This week in movies you missed:
- IFC Films
- Hollyman plays a Christmas-obsessed realtor who gets a nasty December surprise.
What's the saddest Christmas movie ever made? I've not talking a mournful-yet-ultimately-heartwarming classic like It's a Wonderful Life
. I'm talking sad
There's director Lynne Ramsay's cult favorite Morvern Callar
, which opens with a young woman lying on the floor beside her dead boyfriend — who has committed suicide — while Christmas lights pulse around her.
Writer-director Zach Clark's White Reindeer
starts from a strikingly similar premise. He even develops it in Christmas-centric fashion — unlike Morvern
, which moves past the holiday in its first hour. Variety
declared that the movie "will be treasured annually by those who have acquired its curdled-eggnog taste." That's a big claim, so I checked White Reindeer
What You Missed
Perky suburban real estate agent Suzanne Barrington (Anna Margaret Hollyman) loves Christmas. In the movie's first few lines, she declares herself the kind of person who wants to put up the tree and break out the eggnog the day after Thanksgiving. So of course we know something bad is going to happen to her.
It does. On December 1, right after she's touted the safety of her neighborhood to a couple of prospective buyers, Suzanne discovers her husband, TV meteorologist Jeff (Nathan Williams), with a bullet through his brain. The couple had plans to relocate to Hawaii before Jeff fell victim to a robbery gone wrong. Now the sounds of Suzanne's beloved luau-style Christmas music resound through a desolate home.
And she faces cognitive dissonance as well as grief: How can it be Christmas when she's miserable?
Why You Missed It
- IFC Films
- Can tinsel really make you feel better?
You may have caught White Reindeer
almost exactly a year ago at a Burlington Film Society screening
. If not, now you can break out the curdled eggnog and watch the 2013 flick on Netflix or Amazon Instant.
Should You Keep Missing It?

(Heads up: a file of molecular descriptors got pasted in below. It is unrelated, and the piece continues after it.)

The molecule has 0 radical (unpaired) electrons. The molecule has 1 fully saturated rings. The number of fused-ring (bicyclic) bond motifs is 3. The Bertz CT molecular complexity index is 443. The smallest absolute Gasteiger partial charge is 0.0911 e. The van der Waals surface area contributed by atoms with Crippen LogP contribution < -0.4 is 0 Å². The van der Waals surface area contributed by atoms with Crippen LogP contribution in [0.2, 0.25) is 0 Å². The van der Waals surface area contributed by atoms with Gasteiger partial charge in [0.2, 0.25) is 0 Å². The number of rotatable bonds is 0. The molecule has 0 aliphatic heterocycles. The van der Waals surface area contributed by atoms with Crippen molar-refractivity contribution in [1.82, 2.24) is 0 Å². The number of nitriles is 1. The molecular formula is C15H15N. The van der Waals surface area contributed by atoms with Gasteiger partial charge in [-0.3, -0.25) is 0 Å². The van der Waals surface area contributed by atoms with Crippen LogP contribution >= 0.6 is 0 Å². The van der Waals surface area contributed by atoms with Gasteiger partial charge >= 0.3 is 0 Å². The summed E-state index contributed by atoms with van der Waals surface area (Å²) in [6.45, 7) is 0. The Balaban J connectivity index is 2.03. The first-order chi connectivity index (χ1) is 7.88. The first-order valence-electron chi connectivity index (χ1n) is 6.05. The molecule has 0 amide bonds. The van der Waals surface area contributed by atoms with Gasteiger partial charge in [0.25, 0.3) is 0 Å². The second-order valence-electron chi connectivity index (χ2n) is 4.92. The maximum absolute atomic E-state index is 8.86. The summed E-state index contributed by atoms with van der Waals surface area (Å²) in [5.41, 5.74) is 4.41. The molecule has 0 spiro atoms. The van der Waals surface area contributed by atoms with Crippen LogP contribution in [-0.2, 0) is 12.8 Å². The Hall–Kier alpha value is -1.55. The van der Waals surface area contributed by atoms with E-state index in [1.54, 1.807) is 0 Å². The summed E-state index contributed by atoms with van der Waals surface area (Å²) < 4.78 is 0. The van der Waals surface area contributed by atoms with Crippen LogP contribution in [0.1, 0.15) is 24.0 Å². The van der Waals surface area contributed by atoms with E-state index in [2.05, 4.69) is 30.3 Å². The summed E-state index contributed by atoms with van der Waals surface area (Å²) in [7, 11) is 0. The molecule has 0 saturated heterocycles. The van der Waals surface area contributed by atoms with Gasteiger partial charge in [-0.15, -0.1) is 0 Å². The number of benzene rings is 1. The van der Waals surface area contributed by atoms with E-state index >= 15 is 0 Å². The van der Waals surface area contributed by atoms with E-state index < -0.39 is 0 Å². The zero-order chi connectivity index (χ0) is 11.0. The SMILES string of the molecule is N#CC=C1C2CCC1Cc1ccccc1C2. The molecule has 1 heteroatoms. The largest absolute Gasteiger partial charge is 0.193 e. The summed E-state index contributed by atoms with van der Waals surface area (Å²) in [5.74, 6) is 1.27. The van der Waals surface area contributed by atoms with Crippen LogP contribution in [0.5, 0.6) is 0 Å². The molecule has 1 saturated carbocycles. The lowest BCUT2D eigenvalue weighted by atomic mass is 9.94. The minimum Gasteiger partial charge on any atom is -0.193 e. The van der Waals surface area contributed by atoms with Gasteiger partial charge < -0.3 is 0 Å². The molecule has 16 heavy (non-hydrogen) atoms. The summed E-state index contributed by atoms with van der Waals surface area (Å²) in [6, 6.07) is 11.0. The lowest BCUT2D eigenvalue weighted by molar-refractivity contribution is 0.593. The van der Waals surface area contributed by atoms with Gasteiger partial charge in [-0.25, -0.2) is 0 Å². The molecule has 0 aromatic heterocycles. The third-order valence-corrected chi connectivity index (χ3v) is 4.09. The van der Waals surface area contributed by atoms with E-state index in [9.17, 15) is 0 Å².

My 20-point, highly scientific scale for the assessment of indie films:
1-4 points: Does it look pretty?
1/4. Like Happy Christmas
, which I watched last week
, White Reindeer
is essentially a mumblecore film. (Joe Swanberg, director of HC
, even shows up playing half of a swinger couple to whom Suzanne sells a house.) Unlike the much artier Morvern Callar
, it doesn't have striking images to relieve the gloom of Suzanne's suburban holiday kitsch.
1-4 points: Does anything happen?
2/4. Movies about grief are tough on the audience, because there's nothing dramatic about how most people process it. Take the scene where Suzanne goes on an online shopping spree and fixates on a model in a red sweater as an image of the person she'd like
to be right now. A plausible way of coping, but not terribly interesting to watch.
More promisingly, Suzanne finds out her husband had a secret life involving a stripper (Laura Lemar-Goldsborough) and seeks out the younger woman. That's the most sustained and compelling plotline, yet the movie has a shambling, episodic quality that keeps us from caring too much about the outcome of this or any particular situation. I'll admit it: My attention wandered.
1-4 points: Does what happens make sense?
4/4. White Reindeer
's saving grace is that, yes, most of it does. The film's first few scenes suggest that we're in for an over-the-top black comedy. So it's a surprise to find that Clark treats his characters like people, not stereotypes, and avoids spinning off the plot in madcap, hyperreal directions. Take away the Christmas hook and it's a believable movie about mourning, for better or worse.
1-4 points: Do the characters seem like real people? Failing that, do they look pretty?
4/4. Hollyman deserves the lion's share of the credit for making White Reindeer
watchable. Recently seen in Vermont-raised Zachary Donohue's horror flick The Den
, she has a bristling, terrier-alert energy that seems perfectly suited to comedy, yet she never resorts to mugging. The instant we see Suzanne, we know she needs to feel in control, and we continue to believe in her as she falls apart and cuts loose.
Despite the cartoonish beginning, Clark's script generally eschews broad strokes. The stripper isn't a typical movie stripper, and even the swingers next door (everybody's favorite comic device, not) turn out to have a bit of depth.
1-4 points: Does the movie give us a reason to care about anything happening on screen?
2/4. White Reindeer
has good points to make about secular Christmas love and the role it plays in people's lives, but it spells them out for us. It also uses an all-too-familiar device to bring Suzanne to the requisite teeny-tiny final epiphany. I respected the movie, but it never surprised
me the way Morvern Callar
13/20. While not memorable enough to go on my all-time list of Twisted Christmas Flicks, White Reindeer
is worth a watch for the novelty of its premise and Hollyman's performance. Break out the eggnog and burn the yule log!
This Week in Theaters
Reese Witherspoon goes Wild,
at the Roxy and Essex.
The new version of Annie
is set in the present-day world of foster kids (presumably annoyingly perky ones who like to burst into song). There's a third Night at the Museum
flick, featuring Robin Williams' last performance. Oh, and Peter Jackson brings us about three more hours of hobbits, dwarfs, sexy elves, flaming swords and the like.
This Week in Your Living Room
Magic in the Moonlight, The Maze Runner, The Skeleton Twins, Teenage Mutant Ninja Turtles, This Is Where I Leave You